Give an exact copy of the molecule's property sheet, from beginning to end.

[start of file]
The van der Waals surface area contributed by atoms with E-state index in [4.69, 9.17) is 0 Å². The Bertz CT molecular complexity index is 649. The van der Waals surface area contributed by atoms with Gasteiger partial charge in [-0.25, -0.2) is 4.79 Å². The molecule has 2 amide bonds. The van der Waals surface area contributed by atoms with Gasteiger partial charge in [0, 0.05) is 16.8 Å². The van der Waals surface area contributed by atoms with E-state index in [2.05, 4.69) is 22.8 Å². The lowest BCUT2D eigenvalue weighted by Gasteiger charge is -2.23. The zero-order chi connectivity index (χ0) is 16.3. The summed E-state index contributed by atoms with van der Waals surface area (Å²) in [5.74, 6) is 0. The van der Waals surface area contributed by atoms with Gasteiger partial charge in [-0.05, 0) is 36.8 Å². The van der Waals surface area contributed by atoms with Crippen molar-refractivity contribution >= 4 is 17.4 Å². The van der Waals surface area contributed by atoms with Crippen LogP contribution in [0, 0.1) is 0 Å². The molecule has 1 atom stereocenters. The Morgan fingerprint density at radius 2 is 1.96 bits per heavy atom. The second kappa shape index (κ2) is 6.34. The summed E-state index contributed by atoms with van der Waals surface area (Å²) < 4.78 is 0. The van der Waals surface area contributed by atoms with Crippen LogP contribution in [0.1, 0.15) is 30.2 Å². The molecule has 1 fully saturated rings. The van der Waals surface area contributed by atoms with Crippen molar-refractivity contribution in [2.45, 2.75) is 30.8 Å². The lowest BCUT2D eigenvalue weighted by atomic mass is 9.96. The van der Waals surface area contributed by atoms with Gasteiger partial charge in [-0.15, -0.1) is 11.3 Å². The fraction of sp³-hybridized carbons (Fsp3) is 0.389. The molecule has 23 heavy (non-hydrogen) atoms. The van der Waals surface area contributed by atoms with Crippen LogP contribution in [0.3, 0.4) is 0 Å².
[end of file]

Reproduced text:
The van der Waals surface area contributed by atoms with E-state index in [4.69, 9.17) is 0 Å². The Bertz CT molecular complexity index is 649. The van der Waals surface area contributed by atoms with Gasteiger partial charge in [-0.25, -0.2) is 4.79 Å². The molecule has 2 amide bonds. The van der Waals surface area contributed by atoms with Gasteiger partial charge in [0, 0.05) is 16.8 Å². The van der Waals surface area contributed by atoms with E-state index in [2.05, 4.69) is 22.8 Å². The lowest BCUT2D eigenvalue weighted by Gasteiger charge is -2.23. The zero-order chi connectivity index (χ0) is 16.3. The summed E-state index contributed by atoms with van der Waals surface area (Å²) in [5.74, 6) is 0. The van der Waals surface area contributed by atoms with Gasteiger partial charge in [-0.05, 0) is 36.8 Å². The van der Waals surface area contributed by atoms with Crippen molar-refractivity contribution >= 4 is 17.4 Å². The van der Waals surface area contributed by atoms with Crippen LogP contribution in [0, 0.1) is 0 Å². The molecule has 1 atom stereocenters. The Morgan fingerprint density at radius 2 is 1.96 bits per heavy atom. The second kappa shape index (κ2) is 6.34. The summed E-state index contributed by atoms with van der Waals surface area (Å²) < 4.78 is 0. The van der Waals surface area contributed by atoms with Crippen LogP contribution in [0.1, 0.15) is 30.2 Å². The molecule has 1 fully saturated rings. The van der Waals surface area contributed by atoms with Crippen molar-refractivity contribution in [2.45, 2.75) is 30.8 Å². The lowest BCUT2D eigenvalue weighted by atomic mass is 9.96. The van der Waals surface area contributed by atoms with Gasteiger partial charge in [-0.15, -0.1) is 11.3 Å². The fraction of sp³-hybridized carbons (Fsp3) is 0.389. The molecule has 23 heavy (non-hydrogen) atoms. The van der Waals surface area contributed by atoms with Crippen LogP contribution in [0.3, 0.4) is 0 Å².